Michael Sharp leads a double life, much like some of the masked vigilantes he discusses in his “Comics” class.
By day, he teaches two sections of British Literature I and a class on comic books for Binghamton University’s English department. By night, he is Rex Parker, renowned blogger and New York Times crossword puzzle solver.
Sharp, an assistant professor of English at BU, solves the Times crossword every day, taking anywhere from three minutes or fewer to complete the easiest puzzle of the week on Monday to 15 minutes on the more-difficult Friday and Saturday puzzles. He generally begins the puzzles as soon as they are published on the Times website, normally at 10 p.m., and publishes a blog post by midnight.
His blog provides an in-depth discussion of the daily puzzle, including what he liked or disliked about its clues, answers or structure. He also blogs about what he was thinking while filling in the grid and provides trivia about the various words that appear in the puzzle.
Every blog has an image of the completed crossword from the day it was published and an assortment of media, including YouTube videos and pictures to create an interactive and entertaining presentation.
“I try to keep the writing on my blog kind of informal,” Sharp said. “It’s written in a way that is different from my academic writing. It’s personal and entertaining, like I’m talking to other people.”
Sharp began blogging in 2006 under the pseudonym Rex Parker, an arbitrary alias invented by his family while they were on vacation in Hawaii.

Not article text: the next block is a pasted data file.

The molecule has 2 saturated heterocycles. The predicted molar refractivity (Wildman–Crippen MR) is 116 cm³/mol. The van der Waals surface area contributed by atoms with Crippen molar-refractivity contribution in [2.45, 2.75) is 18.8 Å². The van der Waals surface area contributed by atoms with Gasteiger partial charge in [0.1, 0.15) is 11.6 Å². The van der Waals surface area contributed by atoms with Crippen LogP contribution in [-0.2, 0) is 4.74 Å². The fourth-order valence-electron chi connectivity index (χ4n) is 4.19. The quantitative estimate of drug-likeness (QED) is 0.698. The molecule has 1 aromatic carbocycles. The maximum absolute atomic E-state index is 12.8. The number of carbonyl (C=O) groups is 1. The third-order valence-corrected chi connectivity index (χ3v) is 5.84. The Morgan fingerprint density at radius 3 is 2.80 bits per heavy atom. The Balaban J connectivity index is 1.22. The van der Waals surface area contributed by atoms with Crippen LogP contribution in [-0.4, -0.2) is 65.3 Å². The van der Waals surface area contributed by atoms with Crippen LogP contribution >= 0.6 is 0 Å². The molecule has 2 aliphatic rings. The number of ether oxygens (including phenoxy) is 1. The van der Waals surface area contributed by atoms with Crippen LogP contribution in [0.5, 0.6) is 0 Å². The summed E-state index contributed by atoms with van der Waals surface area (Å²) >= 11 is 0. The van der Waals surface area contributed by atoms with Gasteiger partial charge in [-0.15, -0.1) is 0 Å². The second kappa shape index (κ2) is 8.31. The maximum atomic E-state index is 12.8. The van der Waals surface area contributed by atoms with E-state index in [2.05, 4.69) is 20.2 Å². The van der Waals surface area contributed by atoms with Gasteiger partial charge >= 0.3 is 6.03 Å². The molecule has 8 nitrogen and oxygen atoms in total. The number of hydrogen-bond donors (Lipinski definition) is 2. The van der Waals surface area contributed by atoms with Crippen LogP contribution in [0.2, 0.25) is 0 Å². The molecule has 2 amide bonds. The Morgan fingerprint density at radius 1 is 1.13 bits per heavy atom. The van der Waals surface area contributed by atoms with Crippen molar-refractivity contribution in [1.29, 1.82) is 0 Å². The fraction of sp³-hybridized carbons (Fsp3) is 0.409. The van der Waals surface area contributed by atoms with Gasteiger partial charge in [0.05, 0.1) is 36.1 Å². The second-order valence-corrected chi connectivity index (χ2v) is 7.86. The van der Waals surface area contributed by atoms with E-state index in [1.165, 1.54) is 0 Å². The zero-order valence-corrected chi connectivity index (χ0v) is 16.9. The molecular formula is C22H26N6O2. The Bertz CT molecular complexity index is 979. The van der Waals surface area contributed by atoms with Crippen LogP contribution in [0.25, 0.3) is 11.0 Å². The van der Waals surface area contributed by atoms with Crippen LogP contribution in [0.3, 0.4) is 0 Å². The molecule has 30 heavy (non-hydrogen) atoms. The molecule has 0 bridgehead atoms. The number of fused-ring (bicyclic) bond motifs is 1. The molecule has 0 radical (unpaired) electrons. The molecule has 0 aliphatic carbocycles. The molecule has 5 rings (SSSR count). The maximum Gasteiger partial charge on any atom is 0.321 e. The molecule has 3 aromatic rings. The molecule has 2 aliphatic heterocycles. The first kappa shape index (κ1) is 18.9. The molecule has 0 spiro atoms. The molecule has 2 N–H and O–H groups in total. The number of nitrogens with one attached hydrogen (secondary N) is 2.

“Well, before I had a blog, I was sitting on the beach with my sister and my wife and my brother-in-law, and we all made up ’60s beach names for each other,” Sharp said. “My name was Rex Parker.”
The name has since become a critical part of his online identity.
“I didn’t know what I was doing, or anything about [blogging], so I didn’t want to use my own name,” Sharp said. “I would have changed to my real name eventually, but by the time I would have done that, people were Googling Rex Parker. It had become a sort of brand name.”
His first blog, “Rex Parker Does the NY Times Crossword Puzzle,” was initially meant to be a temporary experiment in blogging, through which he could learn the skills necessary to develop a second blog that would act as a supplement to his comics class.
“Back then, I didn’t know what blogs were. They were a fairly new phenomenon and I wanted to learn what they were for and what they did,” Sharp said. “I thought they could be helpful for teaching. I started blogging about the crossword like it was a movie. I thought that would be how I could get practice, and then I would start to blog about comics for my class. But then, people started reading my blog, mostly people looking for crossword hints on the Internet, and I haven’t stopped.”
The comics blog never came to fruition, but Sharp’s crossword blog has amassed significant recognition over the past five and a half years. His blog has been featured on “Jimmy Kimmel Live,” The Wall Street Journal and fittingly, in The New York Times itself. Daily posts often receive up to 150 comments from his enthusiastic readers.
Sharp began doing the Times’ crosswords as a distraction during his senior year of college, and then more regularly during his graduate studies at the University of Michigan.